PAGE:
There are pros and cons of choosing arbitrary choir names, some examples of these types of choir names look odd and could be a name for anything out of context meaning people may not realise what your choir is about. However, a positive of these kinds of names is that they are often memorable and unique.
When a story is added to these types of choir names, they make sense. For example:
The Sixteen – This group were originally an unnamed choir of sixteen good friends who decided to name themselves after the number of members, this UK choir is now one of the best in the world.
Polyphony – this literally means ‘the style of simultaneously combining a number of parts, each forming an individual melody and harmonizing with each other’. Once you know the meaning of the word, this name makes perfect sense for a choir!
Les Arts Florissants – French for ‘The Arts Flourishing’, this is an acclaimed and worldwide early music group.
Fanciful Choir Names
This method is a favourite among barbershop quartets and a capella groups, fanciful choir names are made of invented words or phrases put together that could have no inherent meaning other than the one assigned to them by the choir.
While it can seem challenging to completely make up a new word, there are simple ways to form a fanciful choir name for your singing group.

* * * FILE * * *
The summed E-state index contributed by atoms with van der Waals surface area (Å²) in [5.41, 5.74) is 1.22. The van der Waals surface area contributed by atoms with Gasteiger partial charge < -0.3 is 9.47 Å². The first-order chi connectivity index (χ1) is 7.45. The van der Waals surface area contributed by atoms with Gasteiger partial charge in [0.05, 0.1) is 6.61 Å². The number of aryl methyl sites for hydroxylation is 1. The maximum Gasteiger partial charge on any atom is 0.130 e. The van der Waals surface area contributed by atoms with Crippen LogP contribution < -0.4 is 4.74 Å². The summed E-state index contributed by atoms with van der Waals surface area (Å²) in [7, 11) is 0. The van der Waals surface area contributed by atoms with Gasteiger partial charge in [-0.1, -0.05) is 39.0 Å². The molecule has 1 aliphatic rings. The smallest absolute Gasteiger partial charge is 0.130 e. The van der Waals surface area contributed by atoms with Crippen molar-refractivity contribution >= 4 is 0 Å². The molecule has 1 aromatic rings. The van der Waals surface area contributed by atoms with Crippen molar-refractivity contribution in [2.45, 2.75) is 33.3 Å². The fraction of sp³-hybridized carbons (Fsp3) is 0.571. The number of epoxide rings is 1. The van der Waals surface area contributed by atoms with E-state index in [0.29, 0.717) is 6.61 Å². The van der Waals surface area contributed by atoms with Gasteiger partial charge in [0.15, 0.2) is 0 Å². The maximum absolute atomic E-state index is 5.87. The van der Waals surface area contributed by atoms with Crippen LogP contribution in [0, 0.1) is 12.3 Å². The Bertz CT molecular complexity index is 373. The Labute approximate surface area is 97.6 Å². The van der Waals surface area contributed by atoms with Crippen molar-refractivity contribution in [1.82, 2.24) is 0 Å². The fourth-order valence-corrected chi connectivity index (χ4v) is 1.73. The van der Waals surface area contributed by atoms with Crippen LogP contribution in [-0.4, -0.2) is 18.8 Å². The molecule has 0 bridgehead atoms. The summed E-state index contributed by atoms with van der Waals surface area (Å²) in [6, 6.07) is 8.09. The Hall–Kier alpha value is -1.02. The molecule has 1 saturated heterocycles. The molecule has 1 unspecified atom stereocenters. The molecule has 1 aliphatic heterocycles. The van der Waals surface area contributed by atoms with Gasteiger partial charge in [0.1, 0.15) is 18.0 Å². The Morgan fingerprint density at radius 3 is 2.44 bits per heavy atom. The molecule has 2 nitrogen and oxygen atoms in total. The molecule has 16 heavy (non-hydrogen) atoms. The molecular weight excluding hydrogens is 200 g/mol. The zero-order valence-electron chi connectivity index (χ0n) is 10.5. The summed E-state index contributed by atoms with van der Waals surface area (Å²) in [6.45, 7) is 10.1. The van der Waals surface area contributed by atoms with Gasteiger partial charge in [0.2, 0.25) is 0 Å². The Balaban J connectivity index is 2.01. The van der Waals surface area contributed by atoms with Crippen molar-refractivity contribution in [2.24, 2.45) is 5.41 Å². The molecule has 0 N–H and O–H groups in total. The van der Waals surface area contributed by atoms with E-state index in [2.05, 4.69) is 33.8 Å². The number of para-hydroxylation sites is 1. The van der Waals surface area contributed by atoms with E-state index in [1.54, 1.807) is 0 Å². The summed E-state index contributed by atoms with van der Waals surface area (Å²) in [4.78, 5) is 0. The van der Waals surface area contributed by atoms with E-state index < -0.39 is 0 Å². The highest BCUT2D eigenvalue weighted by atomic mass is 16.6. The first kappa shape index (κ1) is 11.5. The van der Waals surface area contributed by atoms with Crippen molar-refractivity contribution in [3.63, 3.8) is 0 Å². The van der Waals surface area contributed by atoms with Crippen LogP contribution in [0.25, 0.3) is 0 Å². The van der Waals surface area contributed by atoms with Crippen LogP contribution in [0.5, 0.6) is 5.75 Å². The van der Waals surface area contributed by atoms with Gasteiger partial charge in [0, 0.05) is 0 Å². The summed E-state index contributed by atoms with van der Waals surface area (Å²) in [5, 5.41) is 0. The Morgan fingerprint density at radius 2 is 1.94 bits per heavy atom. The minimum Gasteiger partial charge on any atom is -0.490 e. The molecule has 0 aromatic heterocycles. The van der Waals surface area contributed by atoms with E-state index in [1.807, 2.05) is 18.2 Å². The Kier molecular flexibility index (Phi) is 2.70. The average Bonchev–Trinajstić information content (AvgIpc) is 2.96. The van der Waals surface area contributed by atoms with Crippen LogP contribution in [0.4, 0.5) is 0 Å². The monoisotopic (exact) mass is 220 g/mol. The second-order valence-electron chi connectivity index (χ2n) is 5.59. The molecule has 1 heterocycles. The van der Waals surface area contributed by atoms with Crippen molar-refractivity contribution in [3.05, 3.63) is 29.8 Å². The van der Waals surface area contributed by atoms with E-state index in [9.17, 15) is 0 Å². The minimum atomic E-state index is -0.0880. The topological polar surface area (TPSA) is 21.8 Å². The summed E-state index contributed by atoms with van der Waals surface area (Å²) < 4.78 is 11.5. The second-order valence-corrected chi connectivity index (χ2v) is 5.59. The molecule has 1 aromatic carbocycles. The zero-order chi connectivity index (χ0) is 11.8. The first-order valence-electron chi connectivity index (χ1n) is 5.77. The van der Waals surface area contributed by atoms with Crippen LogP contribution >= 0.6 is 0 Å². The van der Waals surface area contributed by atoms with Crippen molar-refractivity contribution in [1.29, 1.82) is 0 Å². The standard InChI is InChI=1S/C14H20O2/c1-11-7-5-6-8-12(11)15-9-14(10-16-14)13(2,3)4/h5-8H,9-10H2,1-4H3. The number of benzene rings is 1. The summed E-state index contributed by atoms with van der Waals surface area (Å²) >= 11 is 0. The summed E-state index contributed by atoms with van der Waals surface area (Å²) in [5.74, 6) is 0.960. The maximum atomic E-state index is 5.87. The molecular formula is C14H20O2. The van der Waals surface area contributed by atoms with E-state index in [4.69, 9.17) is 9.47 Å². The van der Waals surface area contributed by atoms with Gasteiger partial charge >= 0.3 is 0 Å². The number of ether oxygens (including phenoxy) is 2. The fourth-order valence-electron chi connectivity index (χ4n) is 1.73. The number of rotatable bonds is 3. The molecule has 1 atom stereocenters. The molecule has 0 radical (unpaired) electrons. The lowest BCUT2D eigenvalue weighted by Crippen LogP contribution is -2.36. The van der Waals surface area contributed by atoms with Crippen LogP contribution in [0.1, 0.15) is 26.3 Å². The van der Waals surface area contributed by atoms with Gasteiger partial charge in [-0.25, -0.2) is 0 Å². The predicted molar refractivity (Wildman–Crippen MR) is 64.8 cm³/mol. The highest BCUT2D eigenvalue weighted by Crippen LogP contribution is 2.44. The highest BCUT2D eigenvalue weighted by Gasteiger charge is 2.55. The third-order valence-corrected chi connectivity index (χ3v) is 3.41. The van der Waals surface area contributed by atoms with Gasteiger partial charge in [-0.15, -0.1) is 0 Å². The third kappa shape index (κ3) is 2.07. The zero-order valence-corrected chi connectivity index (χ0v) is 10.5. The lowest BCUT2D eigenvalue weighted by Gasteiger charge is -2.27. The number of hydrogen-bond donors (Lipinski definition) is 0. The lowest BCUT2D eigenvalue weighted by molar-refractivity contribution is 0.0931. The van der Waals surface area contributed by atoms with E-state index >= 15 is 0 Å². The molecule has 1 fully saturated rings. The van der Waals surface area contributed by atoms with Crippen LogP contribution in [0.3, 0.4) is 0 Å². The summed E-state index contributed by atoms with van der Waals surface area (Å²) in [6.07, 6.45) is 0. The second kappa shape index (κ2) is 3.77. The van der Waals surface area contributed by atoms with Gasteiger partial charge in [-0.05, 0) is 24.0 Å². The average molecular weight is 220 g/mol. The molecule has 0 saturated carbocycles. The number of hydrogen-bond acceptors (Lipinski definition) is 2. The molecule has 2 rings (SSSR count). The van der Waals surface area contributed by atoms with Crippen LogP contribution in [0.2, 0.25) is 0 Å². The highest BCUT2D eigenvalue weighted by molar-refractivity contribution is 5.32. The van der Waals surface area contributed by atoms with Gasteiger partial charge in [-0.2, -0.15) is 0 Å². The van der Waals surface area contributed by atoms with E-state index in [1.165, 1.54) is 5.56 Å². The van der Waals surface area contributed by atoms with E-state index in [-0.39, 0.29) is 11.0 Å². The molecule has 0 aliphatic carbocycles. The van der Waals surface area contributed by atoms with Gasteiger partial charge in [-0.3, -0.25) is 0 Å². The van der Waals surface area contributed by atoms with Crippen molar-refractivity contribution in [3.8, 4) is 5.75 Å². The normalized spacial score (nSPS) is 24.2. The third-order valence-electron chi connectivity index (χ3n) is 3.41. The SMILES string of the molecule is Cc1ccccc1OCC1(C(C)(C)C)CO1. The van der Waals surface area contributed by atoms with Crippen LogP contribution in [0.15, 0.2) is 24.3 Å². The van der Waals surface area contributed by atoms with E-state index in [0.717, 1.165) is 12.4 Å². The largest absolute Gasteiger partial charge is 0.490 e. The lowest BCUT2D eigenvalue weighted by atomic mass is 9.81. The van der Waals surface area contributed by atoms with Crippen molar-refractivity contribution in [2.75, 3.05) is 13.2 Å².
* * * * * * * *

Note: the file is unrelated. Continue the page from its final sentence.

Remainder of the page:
Combining two existing words is a popular way to create fanciful choir names, you can see some examples of this clever wordplay below:
There are a few options you can take with the non-descriptive route however, it’s not unusual to combine the two methods.
If you’re struggling to think up a name, why not have a brainstorming session with a few members of your choir and see what you come up with?
Give your Choir Names a Test
Once you have a list of your top three or so it’s time to test it on the public. It’s important to see how both singers and non-singers alike react.
It’s also important that you check to see if your chosen choir name is already taken. Depending on the scale of your choir and your performance ambitions this will be of varying degrees of importance.
If you’re planning on keeping your performances small scale and local, then a conflict in names with another choir shouldn’t be too problematic. However, if you are planning on releasing music and entering the professional arena, then you need to be sure you’re not infringing on anyone’s copyrighted name.
Do people get your chosen choir name?